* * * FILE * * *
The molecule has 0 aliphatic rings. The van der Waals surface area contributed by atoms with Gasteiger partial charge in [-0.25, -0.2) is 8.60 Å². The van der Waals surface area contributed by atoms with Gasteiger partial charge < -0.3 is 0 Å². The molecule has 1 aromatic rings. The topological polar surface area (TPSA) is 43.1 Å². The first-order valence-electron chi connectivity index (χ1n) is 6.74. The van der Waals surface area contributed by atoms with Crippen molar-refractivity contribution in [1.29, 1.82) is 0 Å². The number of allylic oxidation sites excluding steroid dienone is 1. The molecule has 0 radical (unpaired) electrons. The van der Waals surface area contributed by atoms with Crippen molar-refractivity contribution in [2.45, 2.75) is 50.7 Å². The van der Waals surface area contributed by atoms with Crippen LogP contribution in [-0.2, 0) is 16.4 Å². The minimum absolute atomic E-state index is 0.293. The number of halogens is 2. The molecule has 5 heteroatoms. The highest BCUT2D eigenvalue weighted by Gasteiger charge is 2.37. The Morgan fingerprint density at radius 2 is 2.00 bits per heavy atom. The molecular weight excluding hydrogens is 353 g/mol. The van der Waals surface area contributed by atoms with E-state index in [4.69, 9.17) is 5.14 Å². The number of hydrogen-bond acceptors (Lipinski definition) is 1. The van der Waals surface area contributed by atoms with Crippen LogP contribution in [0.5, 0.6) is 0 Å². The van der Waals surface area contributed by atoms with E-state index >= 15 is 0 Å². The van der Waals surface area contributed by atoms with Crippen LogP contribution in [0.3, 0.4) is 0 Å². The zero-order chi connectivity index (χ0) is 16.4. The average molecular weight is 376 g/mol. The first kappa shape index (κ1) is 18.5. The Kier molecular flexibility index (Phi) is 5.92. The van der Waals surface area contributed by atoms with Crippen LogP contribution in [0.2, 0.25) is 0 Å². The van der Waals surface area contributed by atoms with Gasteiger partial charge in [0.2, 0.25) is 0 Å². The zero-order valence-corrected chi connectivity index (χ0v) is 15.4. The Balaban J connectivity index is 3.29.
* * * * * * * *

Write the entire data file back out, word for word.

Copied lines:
The molecule has 0 aliphatic rings. The van der Waals surface area contributed by atoms with Gasteiger partial charge in [-0.25, -0.2) is 8.60 Å². The van der Waals surface area contributed by atoms with Gasteiger partial charge < -0.3 is 0 Å². The molecule has 1 aromatic rings. The topological polar surface area (TPSA) is 43.1 Å². The first-order valence-electron chi connectivity index (χ1n) is 6.74. The van der Waals surface area contributed by atoms with Crippen molar-refractivity contribution in [1.29, 1.82) is 0 Å². The number of allylic oxidation sites excluding steroid dienone is 1. The molecule has 0 radical (unpaired) electrons. The van der Waals surface area contributed by atoms with Crippen molar-refractivity contribution in [2.45, 2.75) is 50.7 Å². The van der Waals surface area contributed by atoms with Crippen LogP contribution in [-0.2, 0) is 16.4 Å². The minimum absolute atomic E-state index is 0.293. The number of halogens is 2. The molecule has 5 heteroatoms. The highest BCUT2D eigenvalue weighted by Gasteiger charge is 2.37. The Morgan fingerprint density at radius 2 is 2.00 bits per heavy atom. The molecular weight excluding hydrogens is 353 g/mol. The van der Waals surface area contributed by atoms with E-state index in [4.69, 9.17) is 5.14 Å². The number of hydrogen-bond acceptors (Lipinski definition) is 1. The van der Waals surface area contributed by atoms with Crippen LogP contribution in [0.5, 0.6) is 0 Å². The van der Waals surface area contributed by atoms with E-state index >= 15 is 0 Å². The van der Waals surface area contributed by atoms with Crippen LogP contribution in [0.3, 0.4) is 0 Å². The zero-order chi connectivity index (χ0) is 16.4. The average molecular weight is 376 g/mol. The first kappa shape index (κ1) is 18.5. The Kier molecular flexibility index (Phi) is 5.92. The van der Waals surface area contributed by atoms with Crippen LogP contribution in [0.2, 0.25) is 0 Å². The van der Waals surface area contributed by atoms with Gasteiger partial charge in [0.2, 0.25) is 0 Å². The zero-order valence-corrected chi connectivity index (χ0v) is 15.4. The Balaban J connectivity index is 3.29.